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      Reprinted courtesy of Tred R. Eyerly, Damon Key Leong Kupchak Hastert
      Mr. Eyerly may be contacted at

      More Thoughts on “Green” (the Practice, not the Color) Building

      February 01, 2021 —
      It has been a while since I “mused” on the green building landscape. While I am a LEED AP and have presented on green (read “sustainable”) building in the past, I am not totally sold on LEED as the be all end all in sustainable construction (the USGBC is a private rating organization that, like the rest of us, is imperfect). I’ve also discussed, both here and elsewhere, the potential risks that come with any new(ish) building process. A recent post by my fellow construction attorney Matt Bouchard (@mattbouchardesq) piqued my interest and started me thinking yet again. Matt’s recent post, entitled Is the U.S. Green Building Council Becoming a Not-So-Jolly Green Giant? outlines recent developments in the sustainable building world (remember “green” is not a specification, but a color), and some of the debate out there among those in the know. From a great infographic on the Top 10 LEED states (Virginia is 3rd) to some sniping from the USGBC (read the LEED folks) toward the GBI (Green Globes) to the fact that LEED is losing some traction as the primary governmental green building certification platform, Matt’s post is worth a read. Read the court decision
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      Reprinted courtesy of The Law Office of Christopher G. Hill
      Mr. Hill may be contacted at

      New York Court Finds Insurers Cannot Recover Defense Costs Where No Duty to Indemnify

      March 01, 2021 —
      In a case of first impression, the Supreme Court of New York, Appellate Division, found the insurer had no right to reimbursement of defense costs paid to defend the insured. Am. W. Home Ins. Co. v. Gjoaj Realty & Mgt. Co., 2020 N.Y. App. Div. LEXIS 8286 (N.Y. App. Div. Dec. 30, 2020). Gjonaj Realty was sued by Viktor Gecaj when he fell from a ladder at the premises managed by Gjonaj Realty. The matter was not tendered to American Western Home Insurance Company until four years after the accident and after a judgment of $900,000 had been entered against Gjonaj Realty after its default. American denied coverage after late notice was given. Thereafter, the Supreme Court in the underling action vacated the default judgment. American then agreed to defend under a reservation of rights. The Appellate Division reversed the vacatur of the default judgment and reinstated the default against the insured. American then advised Gjonaj Realty that it was denying coverage and reserving its right to recover any fees and costs incurred in defending the underlying action. Read the court decision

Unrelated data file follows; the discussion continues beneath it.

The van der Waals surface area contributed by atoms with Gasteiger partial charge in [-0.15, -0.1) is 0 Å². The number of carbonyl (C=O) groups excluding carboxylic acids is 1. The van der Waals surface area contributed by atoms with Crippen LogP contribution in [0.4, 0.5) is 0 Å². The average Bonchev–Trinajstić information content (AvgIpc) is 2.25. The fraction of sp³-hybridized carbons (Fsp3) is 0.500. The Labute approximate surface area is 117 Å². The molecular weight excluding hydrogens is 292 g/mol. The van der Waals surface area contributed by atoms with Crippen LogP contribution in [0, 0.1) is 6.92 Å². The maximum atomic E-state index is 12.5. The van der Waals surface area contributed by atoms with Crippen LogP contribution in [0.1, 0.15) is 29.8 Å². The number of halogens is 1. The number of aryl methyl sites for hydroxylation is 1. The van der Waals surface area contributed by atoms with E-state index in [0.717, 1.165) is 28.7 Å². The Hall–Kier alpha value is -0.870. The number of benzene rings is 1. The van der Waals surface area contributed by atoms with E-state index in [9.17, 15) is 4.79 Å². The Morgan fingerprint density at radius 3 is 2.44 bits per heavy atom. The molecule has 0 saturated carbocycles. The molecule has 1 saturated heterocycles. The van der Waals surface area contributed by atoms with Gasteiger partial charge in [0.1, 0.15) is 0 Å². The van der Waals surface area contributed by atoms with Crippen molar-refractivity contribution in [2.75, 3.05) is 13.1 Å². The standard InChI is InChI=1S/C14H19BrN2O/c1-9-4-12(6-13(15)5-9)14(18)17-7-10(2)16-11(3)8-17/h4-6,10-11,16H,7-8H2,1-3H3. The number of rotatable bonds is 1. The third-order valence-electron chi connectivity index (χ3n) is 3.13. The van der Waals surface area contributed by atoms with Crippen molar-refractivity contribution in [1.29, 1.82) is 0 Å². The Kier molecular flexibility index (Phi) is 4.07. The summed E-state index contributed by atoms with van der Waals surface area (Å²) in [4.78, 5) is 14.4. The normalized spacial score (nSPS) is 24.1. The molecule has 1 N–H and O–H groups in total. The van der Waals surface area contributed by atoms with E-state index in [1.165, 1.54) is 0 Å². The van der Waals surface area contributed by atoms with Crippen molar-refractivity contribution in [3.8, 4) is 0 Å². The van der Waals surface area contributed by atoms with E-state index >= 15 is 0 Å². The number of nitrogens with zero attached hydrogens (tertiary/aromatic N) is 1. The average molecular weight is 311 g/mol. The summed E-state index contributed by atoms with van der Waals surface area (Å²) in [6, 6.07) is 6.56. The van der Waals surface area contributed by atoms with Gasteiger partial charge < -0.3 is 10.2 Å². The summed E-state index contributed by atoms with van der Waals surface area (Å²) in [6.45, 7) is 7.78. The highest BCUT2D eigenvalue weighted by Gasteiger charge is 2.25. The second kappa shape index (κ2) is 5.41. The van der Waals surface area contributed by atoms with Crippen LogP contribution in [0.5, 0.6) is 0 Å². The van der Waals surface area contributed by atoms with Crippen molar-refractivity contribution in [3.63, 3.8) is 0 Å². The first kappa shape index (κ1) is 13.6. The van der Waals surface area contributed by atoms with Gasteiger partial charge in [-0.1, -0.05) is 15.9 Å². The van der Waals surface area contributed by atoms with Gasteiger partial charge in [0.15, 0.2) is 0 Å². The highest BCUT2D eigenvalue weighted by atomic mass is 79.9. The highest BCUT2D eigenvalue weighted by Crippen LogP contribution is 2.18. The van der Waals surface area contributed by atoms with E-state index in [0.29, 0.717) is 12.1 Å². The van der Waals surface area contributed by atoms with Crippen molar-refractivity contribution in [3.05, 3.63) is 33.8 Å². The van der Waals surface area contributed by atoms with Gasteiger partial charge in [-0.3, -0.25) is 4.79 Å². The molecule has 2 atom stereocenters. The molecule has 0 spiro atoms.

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      Reprinted courtesy of Tred R. Eyerly, Damon Key Leong Kupchak Hastert
      Mr. Eyerly may be contacted at

      Don’t Do this When it Comes to Construction Liens

      September 07, 2020 —
      When it comes to preparing and recording a construction lien, this case is an example of what NOT TO DO! I mean it — this exemplifies what NOT TO DO! It is also a case study of why a party should always work with counsel in preparing a construction lien so that you can avoid the outcome in this case–your lien being deemed fraudulent. In Witters Contracting Company v. West, 2020 WL 4030845 (Fla. 2d DCA 2020), homeowners hired a contractor to renovate their home under a cost-plus arrangement where the contractor was entitled to a 10% fee on construction costs. The contract also required extra work to be agreed in writing between the owner and contractor. During construction a dispute arose. The contractor texted the owner that it will cancel the permit and record a $100,000 construction lien if the owner did not pay it $30,000. Shortly thereafter, the contractor’s counsel sent the homeowners a demand for $59,706 with back-up documentation. Less than a week later, the contractor recorded a construction lien for $75,000. The owners initiated a lawsuit against the contractor that included a claim for fraudulent lien. The contractor then amended its construction lien for $87,239. Read the court decision
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      Reprinted courtesy of David Adelstein, Kirwin Norris, P.A.
      Mr. Adelstein may be contacted at